NI OPC servers provide a general-purpose OPC server with multiple driver plug-ins to communicate with a multitude of serial and Ethernet-based industrial devices. Use this in conjunction with your LabVIEW client application to create a stand-alone OPC system capable of communicating with many different devices in WES7.

Besides OPC, WES7 works with a number of device and industry-specific communication protocols. National Instruments provides methods to communicate via Modbus, EPICS, as well as OPC through the LabVIEW Datalogging and Supervisory Control (DSC) Module. This module works with Windows-based OSs only.

LabVIEW Real-Time natively accepts Modbus and EPICS communication methods. OPC communication is based on Windows technology and therefore LabVIEW Real-Time systems cannot natively communicate via OPC. Instead, they must communicate with a separate Windows-based computer via TCP, UDP, or LabVIEW shared variables and use this computer to translate their communication into OPC. This can easily be achieved using LabVIEW DSC and LabVIEW shared variables hosted on the Windows-based computer.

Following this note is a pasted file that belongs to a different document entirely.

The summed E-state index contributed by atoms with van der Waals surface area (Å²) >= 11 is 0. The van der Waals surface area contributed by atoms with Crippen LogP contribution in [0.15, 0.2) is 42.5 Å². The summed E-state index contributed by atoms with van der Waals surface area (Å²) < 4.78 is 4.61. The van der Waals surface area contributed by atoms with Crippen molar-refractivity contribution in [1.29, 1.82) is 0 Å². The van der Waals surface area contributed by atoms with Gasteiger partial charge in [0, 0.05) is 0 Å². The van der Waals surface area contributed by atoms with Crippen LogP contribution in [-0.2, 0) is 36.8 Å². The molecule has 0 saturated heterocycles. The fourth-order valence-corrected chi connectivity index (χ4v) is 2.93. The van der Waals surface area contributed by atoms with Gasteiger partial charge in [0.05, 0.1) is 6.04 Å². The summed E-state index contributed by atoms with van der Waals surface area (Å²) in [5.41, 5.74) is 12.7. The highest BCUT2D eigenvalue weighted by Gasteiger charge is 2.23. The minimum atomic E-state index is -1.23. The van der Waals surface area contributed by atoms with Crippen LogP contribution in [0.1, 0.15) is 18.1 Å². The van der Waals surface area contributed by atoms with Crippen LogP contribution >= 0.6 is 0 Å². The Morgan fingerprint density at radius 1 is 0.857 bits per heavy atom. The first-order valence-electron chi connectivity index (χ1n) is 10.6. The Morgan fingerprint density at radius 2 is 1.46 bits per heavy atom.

Learn how to connect LabVIEW with third-party hardware using OPC.

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4. 4. Do I Need to Directly Connect to a Database From My System?

WES7 supports data logging to a database via the LabVIEW DSC Module. Database logging with LabVIEW DSC was specifically designed for easy configuration and operation. It can easily connect and log directly to many common relational databases such as Oracle, mySQL, and Microsoft SQL. LabVIEW DSC also includes its own integrated database, Citadel, optimized for efficient long-term logging.

WES7 also works with the LabVIEW Database Connectivity Toolkit, which allows more customized creation, querying, and retrieval of data from any provider that adheres to the Microsoft AciveX Data Object (ADO), OPC database connectivity (ODBC), or object linking and embedding database (OLE DB) standard. Similar to LabVIEW DSC, the Database Connectivity Toolkit supports communication to common databases such as Oracle and Microsoft SQL.

Like OPC, many common database communication methods are based on Windows technologies such as ActiveX. Because of this, the LabVIEW Database Connectivity Toolkit does not work in LabVIEW Real-Time applications.